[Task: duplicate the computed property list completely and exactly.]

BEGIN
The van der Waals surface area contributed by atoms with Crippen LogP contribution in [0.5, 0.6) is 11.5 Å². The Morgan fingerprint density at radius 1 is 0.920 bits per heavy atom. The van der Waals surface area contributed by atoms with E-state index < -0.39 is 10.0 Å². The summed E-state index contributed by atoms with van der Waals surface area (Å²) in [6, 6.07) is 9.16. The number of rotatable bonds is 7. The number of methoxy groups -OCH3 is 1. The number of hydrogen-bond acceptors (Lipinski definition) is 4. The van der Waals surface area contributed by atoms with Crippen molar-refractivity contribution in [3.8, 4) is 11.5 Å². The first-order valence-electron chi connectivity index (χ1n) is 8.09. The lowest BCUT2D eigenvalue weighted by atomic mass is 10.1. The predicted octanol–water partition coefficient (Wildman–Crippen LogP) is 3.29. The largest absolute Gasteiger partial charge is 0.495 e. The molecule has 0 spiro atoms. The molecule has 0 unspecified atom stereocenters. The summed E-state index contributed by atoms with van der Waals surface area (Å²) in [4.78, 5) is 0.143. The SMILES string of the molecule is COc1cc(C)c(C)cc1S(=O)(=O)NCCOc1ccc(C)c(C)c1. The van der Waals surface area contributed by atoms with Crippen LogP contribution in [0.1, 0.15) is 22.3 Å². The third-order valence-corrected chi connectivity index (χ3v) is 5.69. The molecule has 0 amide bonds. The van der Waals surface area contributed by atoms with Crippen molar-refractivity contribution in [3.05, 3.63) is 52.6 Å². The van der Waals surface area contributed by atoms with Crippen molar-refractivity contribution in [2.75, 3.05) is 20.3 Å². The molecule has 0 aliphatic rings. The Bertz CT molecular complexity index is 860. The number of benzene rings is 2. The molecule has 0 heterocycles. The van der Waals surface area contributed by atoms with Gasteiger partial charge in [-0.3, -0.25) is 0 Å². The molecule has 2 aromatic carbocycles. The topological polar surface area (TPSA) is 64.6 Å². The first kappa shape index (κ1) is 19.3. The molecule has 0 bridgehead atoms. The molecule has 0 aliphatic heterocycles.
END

The van der Waals surface area contributed by atoms with Crippen LogP contribution in [0.5, 0.6) is 11.5 Å². The Morgan fingerprint density at radius 1 is 0.920 bits per heavy atom. The van der Waals surface area contributed by atoms with E-state index < -0.39 is 10.0 Å². The summed E-state index contributed by atoms with van der Waals surface area (Å²) in [6, 6.07) is 9.16. The number of rotatable bonds is 7. The number of methoxy groups -OCH3 is 1. The number of hydrogen-bond acceptors (Lipinski definition) is 4. The van der Waals surface area contributed by atoms with Crippen molar-refractivity contribution in [3.8, 4) is 11.5 Å². The first-order valence-electron chi connectivity index (χ1n) is 8.09. The lowest BCUT2D eigenvalue weighted by atomic mass is 10.1. The predicted octanol–water partition coefficient (Wildman–Crippen LogP) is 3.29. The largest absolute Gasteiger partial charge is 0.495 e. The molecule has 0 spiro atoms. The molecule has 0 unspecified atom stereocenters. The summed E-state index contributed by atoms with van der Waals surface area (Å²) in [4.78, 5) is 0.143. The SMILES string of the molecule is COc1cc(C)c(C)cc1S(=O)(=O)NCCOc1ccc(C)c(C)c1. The van der Waals surface area contributed by atoms with Crippen LogP contribution in [0.1, 0.15) is 22.3 Å². The third-order valence-corrected chi connectivity index (χ3v) is 5.69. The molecule has 0 amide bonds. The van der Waals surface area contributed by atoms with Crippen molar-refractivity contribution in [3.05, 3.63) is 52.6 Å². The van der Waals surface area contributed by atoms with Crippen molar-refractivity contribution in [2.75, 3.05) is 20.3 Å². The molecule has 0 aliphatic rings. The Bertz CT molecular complexity index is 860. The number of benzene rings is 2. The molecule has 0 heterocycles. The van der Waals surface area contributed by atoms with Gasteiger partial charge in [-0.3, -0.25) is 0 Å². The molecule has 2 aromatic carbocycles. The topological polar surface area (TPSA) is 64.6 Å². The first kappa shape index (κ1) is 19.3. The molecule has 0 bridgehead atoms. The molecule has 0 aliphatic heterocycles.